Matt teased me when I posted “The Wait is Over.” “Really,” he asked, “don’t you think it has just begun?”
Of course, he was right. What was I thinking? I should have known better after living in South America for this long. Nothing comes quickly.
First, it was the wait for our visas. The process is two-fold: we need visas to live in Ecuador and then we need permission to live on the Galapagos as temporary residents. When we were here for Matt’s interview in February, we sat down with a calendar and a school employee and outlined all the steps it would take to get our visas. The school wanted Matt to report to work on April 1 and thought it would be faster if we got our visas in the US. According to our conversation and the calendar, we would be able to go to Chicago sometime the last week of March for our visas. Then we could fly to Quito and wait a couple of days for our Galapagos residency. Perfect, we thought. Wrong, we should have known.
Based on these conversation, the expiration of my visa in Peru and Matt’s Peruvian school happy to have him exit sooner rather than later for cost reasons, we packed up and got out of Peru two weeks after we returned from Ecuador. It was no easy feat, but we got it done and the movers picked up our stuff the day before we flew to the US. Within 2 days of arriving in the US, Matt drove to Madison to get our documents apostilled (certified by the state) and we emailed them off to his new employer. And then we waited.
Oh, we had a good time: hit my family’s annual St. Patrick’s Day party and our friends’ baby shower, visited with family, hung out with friends, shopped for the summer clothes we would need on the island, ate and drank to our hearts’ content. But as the days passed and our visas were no closer to being processed, we abandoned hope that they would get done by the end of March and left for Quito.
We arrived in Quito on March 31 and the wait continued. What the heck was taking so long? To this day, we are not entirely sure why we had so many delays, but after 2 1/2 weeks we finally had them: our visas. Oh and did I mention that we would have to undergo this process annually?
Matt’s teachers had already reported to work and he had been trying to have meetings and guide them from Quito, but he was anxious to get on site before the students arrived on May 4. And I was anxious to move into our new home and get settled. Then we learned that the Galapagos permission needed to be refiled and would take at least another week and a half. Matt raised a fuss (not Matt’s style though it is mine) and we flew to the island on April 26.
But there was a catch. While the law had recently changed and Matt could enter the Galapagos as a “transeúnte” or “transient” and transform that permission to temporary residency, I had to enter as a tourist, which meant that I would have to leave the islands and reenter as a temporary resident. In addition, a tourist can only be on the islands for 90 days in a calendar year, so my time was limited. We flew to the islands with 2 large suitcase and 2 carryons as we had been advised to send our remaining three boxes by air freight, so we had dropped those off a few days before we left.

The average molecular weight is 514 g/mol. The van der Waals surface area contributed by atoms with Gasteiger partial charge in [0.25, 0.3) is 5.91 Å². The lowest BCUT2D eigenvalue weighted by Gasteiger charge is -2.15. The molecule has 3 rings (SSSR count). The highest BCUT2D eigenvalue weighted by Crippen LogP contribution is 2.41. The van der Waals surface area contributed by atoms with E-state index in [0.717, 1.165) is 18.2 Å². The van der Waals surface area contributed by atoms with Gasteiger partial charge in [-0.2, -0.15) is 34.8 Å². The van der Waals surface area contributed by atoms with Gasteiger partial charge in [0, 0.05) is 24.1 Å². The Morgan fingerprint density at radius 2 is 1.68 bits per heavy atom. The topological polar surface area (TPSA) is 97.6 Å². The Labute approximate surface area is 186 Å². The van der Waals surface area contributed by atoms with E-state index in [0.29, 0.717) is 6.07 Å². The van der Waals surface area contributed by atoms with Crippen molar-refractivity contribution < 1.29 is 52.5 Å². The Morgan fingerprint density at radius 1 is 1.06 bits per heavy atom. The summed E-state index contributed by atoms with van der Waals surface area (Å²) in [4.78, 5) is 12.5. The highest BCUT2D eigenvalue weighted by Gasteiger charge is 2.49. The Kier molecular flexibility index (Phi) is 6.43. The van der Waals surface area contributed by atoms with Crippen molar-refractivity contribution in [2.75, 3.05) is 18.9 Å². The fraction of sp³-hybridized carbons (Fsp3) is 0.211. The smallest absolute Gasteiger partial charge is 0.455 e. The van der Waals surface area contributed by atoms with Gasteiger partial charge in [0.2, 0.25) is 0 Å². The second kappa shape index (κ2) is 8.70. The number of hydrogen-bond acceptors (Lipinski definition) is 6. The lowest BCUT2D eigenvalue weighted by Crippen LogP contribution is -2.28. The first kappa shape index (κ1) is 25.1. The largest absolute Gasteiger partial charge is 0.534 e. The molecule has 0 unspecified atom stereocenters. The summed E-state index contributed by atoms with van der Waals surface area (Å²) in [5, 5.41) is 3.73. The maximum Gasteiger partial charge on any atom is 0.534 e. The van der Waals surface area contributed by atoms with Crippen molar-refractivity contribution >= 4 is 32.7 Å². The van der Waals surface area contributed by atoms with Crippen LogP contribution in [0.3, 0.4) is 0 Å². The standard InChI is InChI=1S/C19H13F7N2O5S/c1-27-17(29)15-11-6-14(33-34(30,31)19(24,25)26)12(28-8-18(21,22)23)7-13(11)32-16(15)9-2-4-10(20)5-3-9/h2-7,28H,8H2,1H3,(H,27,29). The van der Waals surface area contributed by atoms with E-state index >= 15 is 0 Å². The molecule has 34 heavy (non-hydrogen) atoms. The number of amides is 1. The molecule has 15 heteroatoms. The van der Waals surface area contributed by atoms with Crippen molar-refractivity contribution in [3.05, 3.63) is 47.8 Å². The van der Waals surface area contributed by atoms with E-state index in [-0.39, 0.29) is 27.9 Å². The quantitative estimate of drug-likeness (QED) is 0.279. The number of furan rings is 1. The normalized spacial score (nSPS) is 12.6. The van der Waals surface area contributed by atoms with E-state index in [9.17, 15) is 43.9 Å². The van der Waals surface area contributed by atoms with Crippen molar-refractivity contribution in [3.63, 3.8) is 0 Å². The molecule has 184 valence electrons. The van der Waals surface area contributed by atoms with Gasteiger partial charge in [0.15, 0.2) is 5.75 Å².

And then the waiting began. First, the 3 boxes didn’t arrive. For two weeks. Thankfully, I had the foresight to make sure we had a set of sheets and towels in the luggage we took with us. But we had no idea that it would take 2 weeks for the rest of our necessities (like more than 2 pairs of shorts and our snorkeling gear) to arrive. I called daily to check the status and was told that it is “poco complicado” or “a little complicated” because several of the cargo ships that serviced the island sank in the past 6 months, which means that transport space is limited. And our cargo kept getting bumped for more important cargo like food and medicine. One day it actually flew from Quito to Guayaquil (a port town on the mainland), was taken off the plane in Guayaquil and sent back to Quito. But one happy day, our 3 boxes arrived and we promptly went snorkeling.
But on the residency front and our shipment from Peru, nothing. Matt would politely ask about his residency and be given vague responses. Eventually Matt got tired of asking and demanded a specific answer and learned that his paperwork had never been started. What?? This was 5 weeks after we arrived on the island and my time was ticking. Similarly, our shipment was nowhere in sight. First it was delayed leaving Peru, then it was caught up in Guayaquil for 2 weeks and finally, it was stuck in Quito because it was, once again, “poco complicado.”
Finally, 6 weeks after we arrived on the Galapagos, Matt’s residency was approved. Great, we thought and made my plans to leave the island for Quito so my residency application could be started. Within hours of booking my flight to Quito for Sunday, the movers contacted me to advise that the shipment would arrive, you guessed it, on Sunday.
So here I sit in Quito, in exile for an indeterminate amount of time while my residency is processed. I could be 3 days, it could be 2 weeks, no one really knows. The shipment did arrive at home yesterday, but 3 boxes, including our TV and iMac are missing. So the wait, on both fronts, continues.